In the voiceover world, the subject of the usage fee has come up quite a bit lately.
What is a usage fee? A usage fee is when you get paid for a voiceover depending on where it’s used and how long. Think of it as a licencing fee. When you see a picture of Spider-Man on a T-shirt, the company that made the T-shirt had to pay Marvel Comics a fee to use the image of Spider-Man. In effect, you are licensing your voice.
Doesn’t the session fee already include the usage fee? Not necessarily. There is a difference between the session fee (how much you get paid to record the voiceover) and the usage fee (how much you get paid for the recording to be used). You should always get paid a session fee, but not always a usage fee.
When should you get paid a usage fee? It depends on whether it’s union or non-union and whether it’s broadcast or non-broadcast. In its most basic terms:
YES: TV commercials & tags, radio commercials & tags
SOMETIMES: web/social media usage like Explainer Videos (generally for longer periods of time than radio & TV commercials)
NO: audio books, video games, corporate, industrial, eLearning, medical narration
FYI this is a sweeping generalization and there are many exceptions.
How much should the usage fee be? It depends on the size of the audience, the length of time it will be used, and if there is exclusivity/conflicts.
The bigger the market, the bigger the usage fee. (local cable vs Los Angeles vs national)
The longer it’s used, the bigger the usage fee. (six weeks vs one year vs in perpetuity)
The bigger the conflict, the bigger the usage fee. For example, if you book a TV spot for Maybelline and you’re not allowed to voice any other makeup brand for two years, you should get compensated for that loss of potential income that you could have gotten from other makeup companies.
I’ve noticed that commercial usage fees can be anywhere from 50% to 200% of the session fee, but it can vary wildly.
What’s the difference between a buyout and a re-buy? A buyout is when they pay you a one-time usage fee no matter how long the voiceover is used for a.k.a in perpetuity. A re-buy is an agreement to use it for a certain period of time, but if they want to use it after that time has elapsed you get paid an additional usage fee. Often it’s the same amount as the original usage fee but it can vary. FYI buyouts are common in non-union voiceover work.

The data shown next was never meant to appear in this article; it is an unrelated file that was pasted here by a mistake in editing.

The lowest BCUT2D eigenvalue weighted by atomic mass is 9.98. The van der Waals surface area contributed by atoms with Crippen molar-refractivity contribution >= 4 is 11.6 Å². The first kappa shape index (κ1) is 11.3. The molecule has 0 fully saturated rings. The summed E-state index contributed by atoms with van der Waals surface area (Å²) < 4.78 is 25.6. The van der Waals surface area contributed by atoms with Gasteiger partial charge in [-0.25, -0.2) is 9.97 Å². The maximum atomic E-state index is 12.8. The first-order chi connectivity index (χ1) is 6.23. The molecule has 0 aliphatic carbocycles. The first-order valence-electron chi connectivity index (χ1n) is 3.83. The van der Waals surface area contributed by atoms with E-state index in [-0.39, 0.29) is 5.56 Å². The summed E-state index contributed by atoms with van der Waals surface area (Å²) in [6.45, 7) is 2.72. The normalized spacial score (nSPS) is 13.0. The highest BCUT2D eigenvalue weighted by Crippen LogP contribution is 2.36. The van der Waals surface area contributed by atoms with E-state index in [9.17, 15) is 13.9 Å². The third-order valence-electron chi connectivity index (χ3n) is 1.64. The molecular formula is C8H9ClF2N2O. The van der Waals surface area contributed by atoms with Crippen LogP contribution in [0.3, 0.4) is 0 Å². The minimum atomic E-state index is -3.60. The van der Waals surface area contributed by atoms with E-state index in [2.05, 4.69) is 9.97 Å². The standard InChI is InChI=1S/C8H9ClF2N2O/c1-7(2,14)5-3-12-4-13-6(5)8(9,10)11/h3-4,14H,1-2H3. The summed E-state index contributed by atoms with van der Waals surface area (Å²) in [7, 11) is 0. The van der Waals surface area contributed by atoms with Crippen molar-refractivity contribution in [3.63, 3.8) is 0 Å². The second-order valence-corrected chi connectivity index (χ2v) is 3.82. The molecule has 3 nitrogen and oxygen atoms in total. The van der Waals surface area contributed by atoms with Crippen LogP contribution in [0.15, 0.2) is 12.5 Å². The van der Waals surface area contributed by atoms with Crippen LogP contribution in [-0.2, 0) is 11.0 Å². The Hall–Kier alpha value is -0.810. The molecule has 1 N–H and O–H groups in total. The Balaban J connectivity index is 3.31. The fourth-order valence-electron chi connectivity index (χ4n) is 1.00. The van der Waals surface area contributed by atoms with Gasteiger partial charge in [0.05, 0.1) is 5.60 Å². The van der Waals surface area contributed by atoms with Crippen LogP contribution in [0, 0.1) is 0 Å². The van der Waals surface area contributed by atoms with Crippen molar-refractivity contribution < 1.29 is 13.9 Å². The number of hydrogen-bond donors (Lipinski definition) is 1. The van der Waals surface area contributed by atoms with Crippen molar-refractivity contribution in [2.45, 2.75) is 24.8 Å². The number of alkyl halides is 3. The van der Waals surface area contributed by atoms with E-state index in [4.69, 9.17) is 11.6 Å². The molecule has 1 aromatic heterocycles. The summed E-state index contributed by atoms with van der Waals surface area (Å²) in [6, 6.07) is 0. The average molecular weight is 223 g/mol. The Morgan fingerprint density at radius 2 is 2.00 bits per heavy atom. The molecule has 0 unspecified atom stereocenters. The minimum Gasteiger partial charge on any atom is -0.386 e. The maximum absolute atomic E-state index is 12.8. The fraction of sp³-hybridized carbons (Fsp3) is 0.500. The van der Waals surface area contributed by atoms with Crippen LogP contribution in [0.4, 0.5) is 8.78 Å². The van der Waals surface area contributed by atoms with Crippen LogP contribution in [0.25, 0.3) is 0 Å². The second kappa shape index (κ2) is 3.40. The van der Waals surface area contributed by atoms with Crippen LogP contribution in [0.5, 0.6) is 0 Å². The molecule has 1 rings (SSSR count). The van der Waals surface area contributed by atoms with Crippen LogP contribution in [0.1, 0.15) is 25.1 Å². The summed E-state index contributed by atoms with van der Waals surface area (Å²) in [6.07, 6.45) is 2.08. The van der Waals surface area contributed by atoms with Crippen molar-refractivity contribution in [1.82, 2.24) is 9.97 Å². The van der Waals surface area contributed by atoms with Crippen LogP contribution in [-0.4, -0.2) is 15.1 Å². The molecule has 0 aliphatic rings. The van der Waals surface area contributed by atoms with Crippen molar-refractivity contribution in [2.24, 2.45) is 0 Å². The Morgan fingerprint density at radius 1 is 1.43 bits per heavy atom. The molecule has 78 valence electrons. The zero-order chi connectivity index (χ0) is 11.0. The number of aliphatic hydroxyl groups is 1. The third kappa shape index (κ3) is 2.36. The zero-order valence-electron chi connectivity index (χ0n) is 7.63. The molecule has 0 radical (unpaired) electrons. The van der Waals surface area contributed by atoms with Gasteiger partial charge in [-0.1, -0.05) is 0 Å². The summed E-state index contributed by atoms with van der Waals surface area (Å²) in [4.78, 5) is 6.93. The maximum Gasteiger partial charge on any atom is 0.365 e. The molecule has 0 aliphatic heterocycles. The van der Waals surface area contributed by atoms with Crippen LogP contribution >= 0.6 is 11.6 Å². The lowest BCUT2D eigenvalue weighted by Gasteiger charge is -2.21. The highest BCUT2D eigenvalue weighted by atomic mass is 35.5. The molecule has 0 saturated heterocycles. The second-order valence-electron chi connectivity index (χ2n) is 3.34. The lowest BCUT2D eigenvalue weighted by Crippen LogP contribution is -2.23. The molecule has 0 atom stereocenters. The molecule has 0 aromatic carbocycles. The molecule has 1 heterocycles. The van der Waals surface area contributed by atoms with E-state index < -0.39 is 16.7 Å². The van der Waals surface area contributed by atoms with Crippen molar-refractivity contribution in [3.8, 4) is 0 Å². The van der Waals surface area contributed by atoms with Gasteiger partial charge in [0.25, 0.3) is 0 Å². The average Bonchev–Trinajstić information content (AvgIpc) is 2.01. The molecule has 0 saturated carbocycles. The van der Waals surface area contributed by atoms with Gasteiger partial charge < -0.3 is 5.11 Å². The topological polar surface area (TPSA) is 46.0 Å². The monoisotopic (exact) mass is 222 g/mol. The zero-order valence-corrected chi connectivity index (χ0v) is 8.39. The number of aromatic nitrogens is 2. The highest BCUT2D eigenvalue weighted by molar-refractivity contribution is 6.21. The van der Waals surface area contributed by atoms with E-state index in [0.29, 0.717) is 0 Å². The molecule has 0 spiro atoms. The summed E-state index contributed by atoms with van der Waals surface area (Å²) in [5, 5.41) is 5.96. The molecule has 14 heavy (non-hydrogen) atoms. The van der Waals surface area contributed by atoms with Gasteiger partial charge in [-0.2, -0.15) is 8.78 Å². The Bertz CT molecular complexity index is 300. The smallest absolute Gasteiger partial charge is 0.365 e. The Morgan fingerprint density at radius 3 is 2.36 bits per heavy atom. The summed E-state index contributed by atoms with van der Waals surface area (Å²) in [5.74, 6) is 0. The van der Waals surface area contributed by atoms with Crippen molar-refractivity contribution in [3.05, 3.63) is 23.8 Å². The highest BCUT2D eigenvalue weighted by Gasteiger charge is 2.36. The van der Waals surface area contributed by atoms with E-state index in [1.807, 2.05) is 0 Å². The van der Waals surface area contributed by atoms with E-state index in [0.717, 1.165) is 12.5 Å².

What are cut-downs? Cut-downs are when you record, say, a :60 radio commercial and they further edit it so it can also be used as a :30, :15 or maybe even a :5 radio commercial. If they do cut-downs, you should get paid a usage fee for every version of that spot.
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This is a large, complicated subject but it is critical that you understand how usage fees work. Lately there has been a disturbing trend of end-clients demanding teeny tiny usage fees for unlimited use and multiple cut-downs. If you accept those terms, you are hurting both yourself and the voiceover industry in the long-run. As always: do your research, ask good questions, and don’t get pushed around!
To better understand union usage, go to http://sagaftranumbers.sagaftra.org.
To better understand non-union usage, go to https://www.globalvoiceacademy.com/gvaa-rate-guide.
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Tom Dheere is a 20+year veteran of the voice over industry who has narrated thousands of projects for hundreds of clients in over a dozen countries. He is also voiceover business & marketing consultant known as the VO Strategist and is currently producing the comic book “Agent 1.22”.